Pros: Free, Dedicated security line, No need to remove shoes, belt, laptop, and liquids Cons: Invite only unless you go through US Customs and Borders programs.

Black Diamond Self Select: Modeling itself after ski icons and coloring scheme, 51 airports have implemented self-select lanes. The lanes aim to both decrease wait times and the anxiety of the process.

Airport Process: As you approach security at a participating airport, the three different lanes will be clearly marked and a passenger decides which to take. Green is for families with small children and strollers, passengers with special needs, and passengers not familiar with TSA procedures. Blue is designated for passengers familiar with TSA rules but not exactly an “expert”. Lastly, Black is for those who know how to get through security quickly and efficiently.

Pros: Free, No upfront time investment Cons: Traveler confusion over lines, Larger pool of travelers could impact the speed of even the Black lanes

CLEAR : CLEAR is a non-affiliated TSA program that has eliminated not the security clearance, but the verification check (when the TSA agent initially asks you for your boarding pass and identification). CLEAR members have opted to automate the verification check process using biometrics such as fingerprints and iris scans through an upfront registration process (1 time, prior to traveling).

Airport Process: When you arrive at the airport (having already done the upfront biometrics registration) you use your CLEAR card at a designated CLEAR kiosk. After verifying your biometric information, you have access to exclusive CLEARlanes that will bring you straight to screening. The cost of such convenience? $179 a year. Although only at MCO and DEN currently, they are expanding to SFO and we hope others!

Pros: Skip ID check line, which is often the longest part of the security process Cons: Cost, Upfront time investment, Still go through regular security screening lane, Only available at 3 airports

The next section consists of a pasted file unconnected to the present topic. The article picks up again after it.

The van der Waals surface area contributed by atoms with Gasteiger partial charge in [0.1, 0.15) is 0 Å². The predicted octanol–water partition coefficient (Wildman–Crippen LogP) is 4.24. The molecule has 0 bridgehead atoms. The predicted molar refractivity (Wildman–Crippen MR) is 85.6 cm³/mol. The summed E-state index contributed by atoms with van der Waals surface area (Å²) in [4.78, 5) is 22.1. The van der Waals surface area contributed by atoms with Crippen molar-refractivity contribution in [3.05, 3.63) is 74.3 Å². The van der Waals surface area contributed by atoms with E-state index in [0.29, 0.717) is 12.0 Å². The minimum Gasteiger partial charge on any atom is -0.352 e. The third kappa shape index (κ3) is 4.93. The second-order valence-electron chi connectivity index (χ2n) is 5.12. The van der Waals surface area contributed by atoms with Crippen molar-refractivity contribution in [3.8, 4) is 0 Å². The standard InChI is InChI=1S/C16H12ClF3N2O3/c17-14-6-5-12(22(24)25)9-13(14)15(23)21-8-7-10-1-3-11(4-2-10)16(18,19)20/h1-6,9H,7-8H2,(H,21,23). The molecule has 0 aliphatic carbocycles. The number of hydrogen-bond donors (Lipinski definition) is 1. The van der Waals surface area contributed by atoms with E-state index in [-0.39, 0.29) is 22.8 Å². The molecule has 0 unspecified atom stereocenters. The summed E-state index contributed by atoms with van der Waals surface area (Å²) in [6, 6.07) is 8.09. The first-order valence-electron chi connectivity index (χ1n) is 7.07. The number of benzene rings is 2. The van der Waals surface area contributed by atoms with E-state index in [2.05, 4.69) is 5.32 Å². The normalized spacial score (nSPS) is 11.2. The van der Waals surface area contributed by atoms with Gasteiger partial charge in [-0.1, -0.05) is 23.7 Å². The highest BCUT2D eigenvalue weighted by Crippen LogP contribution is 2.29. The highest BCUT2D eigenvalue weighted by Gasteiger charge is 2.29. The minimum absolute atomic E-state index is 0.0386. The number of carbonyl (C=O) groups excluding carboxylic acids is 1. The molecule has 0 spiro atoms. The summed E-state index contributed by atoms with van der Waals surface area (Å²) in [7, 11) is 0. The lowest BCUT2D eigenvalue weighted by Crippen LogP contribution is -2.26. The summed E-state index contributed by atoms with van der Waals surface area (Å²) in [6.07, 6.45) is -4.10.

So, speed through identity check or potentially speed through security. The new TSA program is definitely a step in the right direction but take us back to the days where we didn’t have to take our shoes off and we’ll be even happier campers. "


Education is what you get from reading the small print. Experience is what you get from not reading it.

The Liberal mind is where logic goes to die!

Share this post

Link to post
Share on other sites
Didn't find the answer you were looking for? Ask our VJ Immigration Lawyers.

Create an account or sign in to comment

You need to be a member in order to leave a comment

Create an account

Sign up for a new account in our community. It's easy!

Register a new account

Sign in

Already have an account? Sign in here.

Sign In Now
Sign in to follow this  
- Back to Top -

Important Disclaimer: Please read carefully the Visajourney.com Terms of Service. If you do not agree to the Terms of Service you should not access or view any page (including this page) on VisaJourney.com. Answers and comments provided on Visajourney.com Forums are general information, and are not intended to substitute for informed professional medical, psychiatric, psychological, tax, legal, investment, accounting, or other professional advice. Visajourney.com does not endorse, and expressly disclaims liability for any product, manufacturer, distributor, service or service provider mentioned or any opinion expressed in answers or comments. VisaJourney.com does not condone immigration fraud in any way, shape or manner. VisaJourney.com recommends that if any member or user knows directly of someone involved in fraudulent or illegal activity, that they report such activity directly to the Department of Homeland Security, Immigration and Customs Enforcement. You can contact ICE via email at Immigration.Reply@dhs.gov or you can telephone ICE at 1-866-347-2423. All reported threads/posts containing reference to immigration fraud or illegal activities will be removed from this board. If you feel that you have found inappropriate content, please let us know by contacting us here with a url link to that content. Thank you.